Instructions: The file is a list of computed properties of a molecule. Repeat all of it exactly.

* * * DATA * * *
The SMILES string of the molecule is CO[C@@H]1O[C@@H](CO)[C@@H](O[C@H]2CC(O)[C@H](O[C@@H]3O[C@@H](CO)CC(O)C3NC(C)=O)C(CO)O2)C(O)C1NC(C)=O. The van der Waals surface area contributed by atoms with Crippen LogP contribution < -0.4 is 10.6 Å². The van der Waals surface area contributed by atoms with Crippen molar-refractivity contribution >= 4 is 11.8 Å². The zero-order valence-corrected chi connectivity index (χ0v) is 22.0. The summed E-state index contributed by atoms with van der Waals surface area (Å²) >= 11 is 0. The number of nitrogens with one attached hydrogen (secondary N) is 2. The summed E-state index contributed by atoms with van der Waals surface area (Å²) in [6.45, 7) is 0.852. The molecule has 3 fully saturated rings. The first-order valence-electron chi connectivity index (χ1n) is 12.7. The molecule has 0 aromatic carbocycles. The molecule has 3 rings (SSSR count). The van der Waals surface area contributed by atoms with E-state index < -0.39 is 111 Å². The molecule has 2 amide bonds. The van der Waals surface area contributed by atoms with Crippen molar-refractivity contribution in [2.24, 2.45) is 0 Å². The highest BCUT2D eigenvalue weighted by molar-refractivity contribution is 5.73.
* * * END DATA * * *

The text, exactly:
The SMILES string of the molecule is CO[C@@H]1O[C@@H](CO)[C@@H](O[C@H]2CC(O)[C@H](O[C@@H]3O[C@@H](CO)CC(O)C3NC(C)=O)C(CO)O2)C(O)C1NC(C)=O. The van der Waals surface area contributed by atoms with Crippen LogP contribution < -0.4 is 10.6 Å². The van der Waals surface area contributed by atoms with Crippen molar-refractivity contribution >= 4 is 11.8 Å². The zero-order valence-corrected chi connectivity index (χ0v) is 22.0. The summed E-state index contributed by atoms with van der Waals surface area (Å²) >= 11 is 0. The number of nitrogens with one attached hydrogen (secondary N) is 2. The summed E-state index contributed by atoms with van der Waals surface area (Å²) in [6.45, 7) is 0.852. The molecule has 3 fully saturated rings. The first-order valence-electron chi connectivity index (χ1n) is 12.7. The molecule has 0 aromatic carbocycles. The molecule has 3 rings (SSSR count). The van der Waals surface area contributed by atoms with E-state index < -0.39 is 111 Å². The molecule has 2 amide bonds. The van der Waals surface area contributed by atoms with Crippen molar-refractivity contribution in [2.24, 2.45) is 0 Å². The highest BCUT2D eigenvalue weighted by molar-refractivity contribution is 5.73.